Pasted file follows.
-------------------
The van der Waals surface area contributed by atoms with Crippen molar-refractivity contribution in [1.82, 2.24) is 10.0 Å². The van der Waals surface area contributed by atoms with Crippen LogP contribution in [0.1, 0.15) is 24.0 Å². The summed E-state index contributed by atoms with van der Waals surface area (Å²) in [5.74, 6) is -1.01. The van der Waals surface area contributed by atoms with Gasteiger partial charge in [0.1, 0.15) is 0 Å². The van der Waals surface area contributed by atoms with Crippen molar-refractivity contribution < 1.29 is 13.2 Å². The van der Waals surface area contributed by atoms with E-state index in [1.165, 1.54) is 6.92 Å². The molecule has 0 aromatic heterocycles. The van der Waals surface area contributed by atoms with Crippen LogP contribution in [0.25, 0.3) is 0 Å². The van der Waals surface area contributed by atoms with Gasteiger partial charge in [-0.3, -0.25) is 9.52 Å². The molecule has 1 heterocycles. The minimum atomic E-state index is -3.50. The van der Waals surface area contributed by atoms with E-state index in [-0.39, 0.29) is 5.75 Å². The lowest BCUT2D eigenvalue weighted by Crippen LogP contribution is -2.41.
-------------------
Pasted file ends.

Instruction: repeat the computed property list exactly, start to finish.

The van der Waals surface area contributed by atoms with Crippen molar-refractivity contribution in [1.82, 2.24) is 10.0 Å². The van der Waals surface area contributed by atoms with Crippen LogP contribution in [0.1, 0.15) is 24.0 Å². The summed E-state index contributed by atoms with van der Waals surface area (Å²) in [5.74, 6) is -1.01. The van der Waals surface area contributed by atoms with Gasteiger partial charge in [0.1, 0.15) is 0 Å². The van der Waals surface area contributed by atoms with Crippen molar-refractivity contribution < 1.29 is 13.2 Å². The van der Waals surface area contributed by atoms with E-state index in [1.165, 1.54) is 6.92 Å². The molecule has 0 aromatic heterocycles. The van der Waals surface area contributed by atoms with Crippen LogP contribution in [0.25, 0.3) is 0 Å². The van der Waals surface area contributed by atoms with Gasteiger partial charge in [-0.3, -0.25) is 9.52 Å². The molecule has 1 heterocycles. The minimum atomic E-state index is -3.50. The van der Waals surface area contributed by atoms with E-state index in [-0.39, 0.29) is 5.75 Å². The lowest BCUT2D eigenvalue weighted by Crippen LogP contribution is -2.41.